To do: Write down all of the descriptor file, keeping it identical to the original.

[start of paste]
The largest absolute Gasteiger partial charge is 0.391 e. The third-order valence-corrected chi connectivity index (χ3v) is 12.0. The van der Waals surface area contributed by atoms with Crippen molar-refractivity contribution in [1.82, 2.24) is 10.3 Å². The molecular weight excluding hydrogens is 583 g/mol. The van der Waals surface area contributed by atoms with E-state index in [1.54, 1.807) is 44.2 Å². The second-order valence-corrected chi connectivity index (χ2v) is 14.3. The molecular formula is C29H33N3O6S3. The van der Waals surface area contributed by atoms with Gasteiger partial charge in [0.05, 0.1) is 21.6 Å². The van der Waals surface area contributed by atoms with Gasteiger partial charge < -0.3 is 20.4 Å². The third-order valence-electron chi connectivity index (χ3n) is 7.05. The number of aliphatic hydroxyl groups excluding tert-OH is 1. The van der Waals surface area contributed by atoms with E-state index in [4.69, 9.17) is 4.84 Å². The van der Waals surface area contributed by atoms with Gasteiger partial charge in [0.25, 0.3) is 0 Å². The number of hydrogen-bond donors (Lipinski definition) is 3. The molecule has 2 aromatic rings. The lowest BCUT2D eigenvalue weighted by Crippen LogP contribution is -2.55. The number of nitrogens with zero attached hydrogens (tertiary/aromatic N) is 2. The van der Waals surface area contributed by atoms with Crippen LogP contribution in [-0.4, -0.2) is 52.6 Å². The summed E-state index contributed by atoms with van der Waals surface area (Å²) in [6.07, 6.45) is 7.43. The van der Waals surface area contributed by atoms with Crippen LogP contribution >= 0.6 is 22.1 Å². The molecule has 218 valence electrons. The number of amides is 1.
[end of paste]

The largest absolute Gasteiger partial charge is 0.391 e. The third-order valence-corrected chi connectivity index (χ3v) is 12.0. The van der Waals surface area contributed by atoms with Crippen molar-refractivity contribution in [1.82, 2.24) is 10.3 Å². The molecular weight excluding hydrogens is 583 g/mol. The van der Waals surface area contributed by atoms with E-state index in [1.54, 1.807) is 44.2 Å². The second-order valence-corrected chi connectivity index (χ2v) is 14.3. The molecular formula is C29H33N3O6S3. The van der Waals surface area contributed by atoms with Gasteiger partial charge in [0.05, 0.1) is 21.6 Å². The van der Waals surface area contributed by atoms with Gasteiger partial charge < -0.3 is 20.4 Å². The third-order valence-electron chi connectivity index (χ3n) is 7.05. The number of aliphatic hydroxyl groups excluding tert-OH is 1. The van der Waals surface area contributed by atoms with E-state index in [4.69, 9.17) is 4.84 Å². The van der Waals surface area contributed by atoms with Gasteiger partial charge in [0.25, 0.3) is 0 Å². The number of hydrogen-bond donors (Lipinski definition) is 3. The molecule has 2 aromatic rings. The lowest BCUT2D eigenvalue weighted by Crippen LogP contribution is -2.55. The number of nitrogens with zero attached hydrogens (tertiary/aromatic N) is 2. The van der Waals surface area contributed by atoms with Crippen LogP contribution in [-0.4, -0.2) is 52.6 Å². The summed E-state index contributed by atoms with van der Waals surface area (Å²) in [6.07, 6.45) is 7.43. The van der Waals surface area contributed by atoms with Crippen LogP contribution >= 0.6 is 22.1 Å². The molecule has 218 valence electrons. The number of amides is 1.